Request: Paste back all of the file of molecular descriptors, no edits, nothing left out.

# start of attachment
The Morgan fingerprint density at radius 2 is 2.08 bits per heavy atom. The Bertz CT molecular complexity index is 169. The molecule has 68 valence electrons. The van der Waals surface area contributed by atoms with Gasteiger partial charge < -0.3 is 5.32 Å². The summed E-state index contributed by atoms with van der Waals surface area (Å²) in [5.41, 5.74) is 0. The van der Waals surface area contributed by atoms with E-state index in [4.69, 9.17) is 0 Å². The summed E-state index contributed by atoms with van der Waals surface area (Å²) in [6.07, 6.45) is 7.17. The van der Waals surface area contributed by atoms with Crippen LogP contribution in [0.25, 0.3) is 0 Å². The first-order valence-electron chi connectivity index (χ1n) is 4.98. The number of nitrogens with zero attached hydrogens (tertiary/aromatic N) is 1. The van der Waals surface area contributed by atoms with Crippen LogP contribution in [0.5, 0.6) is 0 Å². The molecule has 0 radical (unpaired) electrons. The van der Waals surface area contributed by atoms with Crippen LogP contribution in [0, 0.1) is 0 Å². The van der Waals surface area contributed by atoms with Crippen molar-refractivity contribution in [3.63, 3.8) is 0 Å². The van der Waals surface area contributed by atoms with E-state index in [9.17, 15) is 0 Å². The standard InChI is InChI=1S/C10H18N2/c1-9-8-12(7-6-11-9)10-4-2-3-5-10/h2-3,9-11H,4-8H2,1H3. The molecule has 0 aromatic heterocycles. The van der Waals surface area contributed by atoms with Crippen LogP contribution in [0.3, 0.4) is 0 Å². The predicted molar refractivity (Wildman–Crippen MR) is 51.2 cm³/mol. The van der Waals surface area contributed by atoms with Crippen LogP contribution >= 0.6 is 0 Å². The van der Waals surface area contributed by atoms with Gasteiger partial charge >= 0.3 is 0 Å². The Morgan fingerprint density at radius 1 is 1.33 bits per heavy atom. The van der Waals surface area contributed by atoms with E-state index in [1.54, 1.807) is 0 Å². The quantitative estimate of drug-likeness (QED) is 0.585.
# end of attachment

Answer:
The Morgan fingerprint density at radius 2 is 2.08 bits per heavy atom. The Bertz CT molecular complexity index is 169. The molecule has 68 valence electrons. The van der Waals surface area contributed by atoms with Gasteiger partial charge < -0.3 is 5.32 Å². The summed E-state index contributed by atoms with van der Waals surface area (Å²) in [5.41, 5.74) is 0. The van der Waals surface area contributed by atoms with E-state index in [4.69, 9.17) is 0 Å². The summed E-state index contributed by atoms with van der Waals surface area (Å²) in [6.07, 6.45) is 7.17. The van der Waals surface area contributed by atoms with Crippen LogP contribution in [0.25, 0.3) is 0 Å². The first-order valence-electron chi connectivity index (χ1n) is 4.98. The number of nitrogens with zero attached hydrogens (tertiary/aromatic N) is 1. The van der Waals surface area contributed by atoms with Crippen LogP contribution in [0.5, 0.6) is 0 Å². The molecule has 0 radical (unpaired) electrons. The van der Waals surface area contributed by atoms with Crippen LogP contribution in [0, 0.1) is 0 Å². The van der Waals surface area contributed by atoms with Crippen molar-refractivity contribution in [3.63, 3.8) is 0 Å². The van der Waals surface area contributed by atoms with E-state index in [9.17, 15) is 0 Å². The standard InChI is InChI=1S/C10H18N2/c1-9-8-12(7-6-11-9)10-4-2-3-5-10/h2-3,9-11H,4-8H2,1H3. The molecule has 0 aromatic heterocycles. The van der Waals surface area contributed by atoms with Crippen LogP contribution in [0.3, 0.4) is 0 Å². The predicted molar refractivity (Wildman–Crippen MR) is 51.2 cm³/mol. The van der Waals surface area contributed by atoms with Crippen LogP contribution >= 0.6 is 0 Å². The van der Waals surface area contributed by atoms with Gasteiger partial charge >= 0.3 is 0 Å². The Morgan fingerprint density at radius 1 is 1.33 bits per heavy atom. The van der Waals surface area contributed by atoms with E-state index in [1.54, 1.807) is 0 Å². The quantitative estimate of drug-likeness (QED) is 0.585.